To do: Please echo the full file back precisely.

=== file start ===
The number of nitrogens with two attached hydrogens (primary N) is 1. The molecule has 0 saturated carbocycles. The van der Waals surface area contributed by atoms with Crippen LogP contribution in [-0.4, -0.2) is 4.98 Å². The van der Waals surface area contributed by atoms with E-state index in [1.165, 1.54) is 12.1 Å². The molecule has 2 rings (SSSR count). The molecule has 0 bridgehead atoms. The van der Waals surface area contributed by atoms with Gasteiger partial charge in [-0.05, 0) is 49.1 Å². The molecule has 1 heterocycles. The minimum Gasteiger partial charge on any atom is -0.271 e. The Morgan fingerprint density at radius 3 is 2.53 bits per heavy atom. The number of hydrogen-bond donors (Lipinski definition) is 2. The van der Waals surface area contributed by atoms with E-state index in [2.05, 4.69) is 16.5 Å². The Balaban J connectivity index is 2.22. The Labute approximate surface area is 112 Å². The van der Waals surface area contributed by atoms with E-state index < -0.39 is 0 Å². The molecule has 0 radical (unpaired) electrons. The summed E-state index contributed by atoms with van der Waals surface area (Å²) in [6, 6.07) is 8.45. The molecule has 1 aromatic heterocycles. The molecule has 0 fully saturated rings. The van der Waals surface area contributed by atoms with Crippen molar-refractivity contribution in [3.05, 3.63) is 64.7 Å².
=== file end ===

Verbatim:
The number of nitrogens with two attached hydrogens (primary N) is 1. The molecule has 0 saturated carbocycles. The van der Waals surface area contributed by atoms with Crippen LogP contribution in [-0.4, -0.2) is 4.98 Å². The van der Waals surface area contributed by atoms with E-state index in [1.165, 1.54) is 12.1 Å². The molecule has 2 rings (SSSR count). The molecule has 0 bridgehead atoms. The van der Waals surface area contributed by atoms with Gasteiger partial charge in [-0.05, 0) is 49.1 Å². The molecule has 1 heterocycles. The minimum Gasteiger partial charge on any atom is -0.271 e. The Morgan fingerprint density at radius 3 is 2.53 bits per heavy atom. The number of hydrogen-bond donors (Lipinski definition) is 2. The van der Waals surface area contributed by atoms with E-state index in [2.05, 4.69) is 16.5 Å². The Balaban J connectivity index is 2.22. The Labute approximate surface area is 112 Å². The van der Waals surface area contributed by atoms with E-state index < -0.39 is 0 Å². The molecule has 0 radical (unpaired) electrons. The summed E-state index contributed by atoms with van der Waals surface area (Å²) in [6, 6.07) is 8.45. The molecule has 1 aromatic heterocycles. The molecule has 0 fully saturated rings. The van der Waals surface area contributed by atoms with Crippen molar-refractivity contribution in [3.05, 3.63) is 64.7 Å².